Charles Colquhoun BALLANTYNE

BALLANTYNE, The Hon. Charles Colquhoun, P.C.

Personal Data

Party
Progressive Conservative
Constituency
St. Lawrence--St. George (Quebec)
Birth Date
August 9, 1867
Deceased Date
October 19, 1950
Website
http://en.wikipedia.org/wiki/Charles_Ballantyne
PARLINFO
http://www.parl.gc.ca/parlinfo/Files/Parliamentarian.aspx?Item=0e29d17a-80d6-43a8-89b0-55c3664f17a0&Language=E&Section=ALL
Profession
manufacturer

Parliamentary Career

December 17, 1917 - October 4, 1921
UNION
  St. Lawrence--St. George (Quebec)
  • Minister of the Naval Service (October 13, 1917 - July 9, 1920)
  • Minister of Marine and Fisheries (October 13, 1917 - July 9, 1920)
  • Minister of Marine and Fisheries (July 10, 1920 - December 28, 1921)
  • Minister of the Naval Service (July 10, 1920 - December 28, 1921)
February 3, 1932 - October 4, 1921
CON
  St. Lawrence--St. George (Quebec)
  • Minister of Marine and Fisheries (July 10, 1920 - December 28, 1921)
  • Minister of the Naval Service (July 10, 1920 - December 28, 1921)
December 11, 1942 - October 4, 1921
PC
  St. Lawrence--St. George (Quebec)
  • Minister of Marine and Fisheries (July 10, 1920 - December 28, 1921)
  • Minister of the Naval Service (July 10, 1920 - December 28, 1921)
  • Leader of the Opposition in the Senate (January 22, 1942 - May 7, 1942)
  • Leader of the Opposition in the Senate (May 7, 1942 - September 11, 1945)

Most Recent Speeches (Page 3 of 452)


May 27, 1921

Mr. BALLANTYNE:

I will tell my hon. friend just as soon as my deputy arrives. He has gone upstairs for a moment.

Topic:   REVISED EDITION. COMMONS
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May 27, 1921

Mr. BALLANTYNE:

I shall be very glad to give my hon. friend any information I possibly can. I am glad to note that he has missed the blue uniform of the Royal Canadian navy on the streets. The only reason why he happened to see them in that well-known uniform a year or so ago was because the war was then on. During peace time at headquarters they 'are not permitted to wear their uniforms. The ships on the Pacific coast at present are the Aurora, two torpedo destroyers, the Patricia and the Patriot. The cruiser Aurora was built in 1914, is oil burning, and carries a complement of officers and men numbering 318. The two destroyers are oil burners built in 1916 and carry about 90 each of a personnel. The total number of officers and men on these three ships is something like 600. The college at

Esquimalt is still carried on. Forty-five cadets entered for the last term, and while I do not yet know the results, the reputation that the graduates have had ever since the college was established in 1911 has been a most commendable one. The course is excellent and our young Canadian officers have done well in the British navy, in which we have something like 38. We are going to continue the college on the same footing that has been maintained since 1911. The dockyards at Esquimalt have been closed down for nearly a year. There has not been very much work and we therefore closed them and let all the workmen out except the necessary few to look after the stores, and the watchmen to look after the works. The Halifax dockyards are being operated on very much reduced time and our staff there is necessarily a great deal smaller than it has been. The vote we are asking for of $2,500,000 is for the operation and maintenance of the cruisers and two torpedo destroyers, two submarines, the college and the dockyards at Esquimalt and Halifax. This vote of $2,500,000 is no higher than the amount we spent in pre-war times. While before the war we spent $1,700,000, when we come to estimate the increased cost of oil, coal, wages, provisions, etc., I am happy to say that the cost to the country to-day is not one cent more than it was then, and instead of having an inefficient, obsolete and small navy we have a highly efficient fleet which has made a splendid impression at Halifax and at the Pacific coast.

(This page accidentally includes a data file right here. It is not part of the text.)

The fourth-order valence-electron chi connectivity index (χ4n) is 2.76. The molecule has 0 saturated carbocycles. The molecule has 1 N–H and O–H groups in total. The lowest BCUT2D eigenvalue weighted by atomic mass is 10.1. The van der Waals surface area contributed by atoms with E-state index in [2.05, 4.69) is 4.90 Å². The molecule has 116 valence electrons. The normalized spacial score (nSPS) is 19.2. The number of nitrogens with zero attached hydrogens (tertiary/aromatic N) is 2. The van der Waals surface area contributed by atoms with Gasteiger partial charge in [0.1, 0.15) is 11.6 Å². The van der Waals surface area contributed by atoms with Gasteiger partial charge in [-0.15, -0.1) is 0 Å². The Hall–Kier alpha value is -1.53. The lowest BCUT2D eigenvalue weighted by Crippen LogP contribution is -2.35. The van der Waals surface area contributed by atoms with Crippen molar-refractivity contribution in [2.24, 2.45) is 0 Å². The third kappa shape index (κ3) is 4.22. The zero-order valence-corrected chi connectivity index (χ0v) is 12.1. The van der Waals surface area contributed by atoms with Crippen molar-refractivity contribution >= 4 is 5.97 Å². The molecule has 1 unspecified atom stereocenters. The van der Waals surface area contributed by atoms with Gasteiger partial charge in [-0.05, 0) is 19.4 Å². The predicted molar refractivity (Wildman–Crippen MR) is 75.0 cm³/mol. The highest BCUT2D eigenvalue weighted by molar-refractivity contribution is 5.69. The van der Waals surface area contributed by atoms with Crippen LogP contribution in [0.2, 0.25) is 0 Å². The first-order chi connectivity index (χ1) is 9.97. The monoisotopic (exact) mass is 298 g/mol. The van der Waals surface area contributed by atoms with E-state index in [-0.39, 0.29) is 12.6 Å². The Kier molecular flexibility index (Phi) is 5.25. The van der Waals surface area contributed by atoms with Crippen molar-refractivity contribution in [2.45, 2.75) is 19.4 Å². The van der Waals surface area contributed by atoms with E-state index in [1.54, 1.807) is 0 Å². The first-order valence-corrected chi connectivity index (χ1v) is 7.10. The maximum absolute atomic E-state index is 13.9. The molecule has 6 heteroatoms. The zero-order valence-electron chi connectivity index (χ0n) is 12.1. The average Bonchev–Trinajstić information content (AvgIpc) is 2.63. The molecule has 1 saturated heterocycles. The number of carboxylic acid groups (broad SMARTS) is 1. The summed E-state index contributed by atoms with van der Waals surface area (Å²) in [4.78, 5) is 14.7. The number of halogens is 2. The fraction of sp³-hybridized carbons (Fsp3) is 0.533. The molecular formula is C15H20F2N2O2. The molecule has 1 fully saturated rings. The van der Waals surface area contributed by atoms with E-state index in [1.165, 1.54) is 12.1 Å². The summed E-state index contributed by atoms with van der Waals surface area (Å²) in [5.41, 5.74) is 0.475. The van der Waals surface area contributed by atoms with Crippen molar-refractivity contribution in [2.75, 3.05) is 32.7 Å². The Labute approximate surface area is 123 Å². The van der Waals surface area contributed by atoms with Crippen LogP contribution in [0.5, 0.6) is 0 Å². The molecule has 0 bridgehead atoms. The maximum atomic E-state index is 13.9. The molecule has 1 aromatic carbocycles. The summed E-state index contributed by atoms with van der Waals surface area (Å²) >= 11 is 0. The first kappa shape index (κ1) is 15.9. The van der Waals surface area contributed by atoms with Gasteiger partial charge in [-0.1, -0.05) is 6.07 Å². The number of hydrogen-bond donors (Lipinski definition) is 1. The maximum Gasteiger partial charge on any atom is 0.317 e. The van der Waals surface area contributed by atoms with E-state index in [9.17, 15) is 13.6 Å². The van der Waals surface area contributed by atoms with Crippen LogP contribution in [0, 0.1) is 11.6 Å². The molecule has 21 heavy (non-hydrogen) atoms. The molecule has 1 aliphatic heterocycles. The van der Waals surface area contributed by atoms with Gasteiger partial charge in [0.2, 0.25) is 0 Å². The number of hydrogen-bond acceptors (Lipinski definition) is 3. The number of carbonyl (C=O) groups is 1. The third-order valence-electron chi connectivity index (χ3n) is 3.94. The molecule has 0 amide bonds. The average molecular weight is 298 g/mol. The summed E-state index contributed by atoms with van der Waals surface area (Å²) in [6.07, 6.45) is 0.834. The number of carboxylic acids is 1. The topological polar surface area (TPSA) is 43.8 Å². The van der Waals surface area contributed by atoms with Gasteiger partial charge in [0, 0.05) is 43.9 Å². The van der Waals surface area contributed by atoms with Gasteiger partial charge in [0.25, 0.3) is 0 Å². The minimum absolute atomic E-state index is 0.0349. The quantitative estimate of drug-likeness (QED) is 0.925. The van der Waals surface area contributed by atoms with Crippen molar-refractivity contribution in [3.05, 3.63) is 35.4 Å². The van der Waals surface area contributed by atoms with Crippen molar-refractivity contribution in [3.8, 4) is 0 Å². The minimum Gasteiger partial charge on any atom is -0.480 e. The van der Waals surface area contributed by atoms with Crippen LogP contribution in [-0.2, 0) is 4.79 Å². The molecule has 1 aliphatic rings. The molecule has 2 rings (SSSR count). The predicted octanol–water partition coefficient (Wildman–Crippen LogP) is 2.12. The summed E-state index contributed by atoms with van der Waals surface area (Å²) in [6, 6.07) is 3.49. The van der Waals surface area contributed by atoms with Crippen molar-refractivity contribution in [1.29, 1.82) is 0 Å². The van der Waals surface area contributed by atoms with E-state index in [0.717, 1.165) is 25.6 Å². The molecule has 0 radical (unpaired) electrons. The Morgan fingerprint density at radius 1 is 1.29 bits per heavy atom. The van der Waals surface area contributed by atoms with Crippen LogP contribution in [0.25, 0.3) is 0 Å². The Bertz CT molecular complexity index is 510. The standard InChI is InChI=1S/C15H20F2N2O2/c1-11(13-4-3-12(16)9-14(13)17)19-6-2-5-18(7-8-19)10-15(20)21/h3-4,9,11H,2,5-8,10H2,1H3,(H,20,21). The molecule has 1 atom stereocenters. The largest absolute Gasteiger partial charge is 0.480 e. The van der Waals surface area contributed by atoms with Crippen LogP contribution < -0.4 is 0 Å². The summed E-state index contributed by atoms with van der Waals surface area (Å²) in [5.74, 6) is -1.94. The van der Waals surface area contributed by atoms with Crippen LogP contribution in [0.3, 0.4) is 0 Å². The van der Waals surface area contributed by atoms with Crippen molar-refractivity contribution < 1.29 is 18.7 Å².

Topic:   REVISED EDITION. COMMONS
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May 27, 1921

Mr. BALLANTYNE:

The company, at

the time the contract was signed, represented to the Naval Service Department that they particularly wanted the submarines before the bad weather set in. They said that they did not want to take delivery of the Niobe until later. From all the information that I had, they were good financially; I still think the St. John Rolling Mills are perfectly good financially, and we let them have the submarines. Our contract is a good contract in every way. There is no possible chance of the company getting out of it: the only way in which they could get out of it would be if they were in a position to implement the contract and pay for the Niobe. As far as I can learn, their financial standing is perfectly good, and we must see that we get our money.

Topic:   REVISED EDITION. COMMONS
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May 27, 1921

Mr. BALLANTYNE:

The Niobe was

sold to the New Brunswick Rolling Mills Limited, after public tenders had been called for, for $135,000.

Topic:   PRIVATE BILLS
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May 27, 1921

Mr. BALLANTYNE:

When they defaulted on their payment, I at once sent an official letter to my colleague the Minister of Justice (Mr. Doherty), enclosing a copy of the contract and asking him to see that the Government got payment or

Topic:   PRIVATE BILLS
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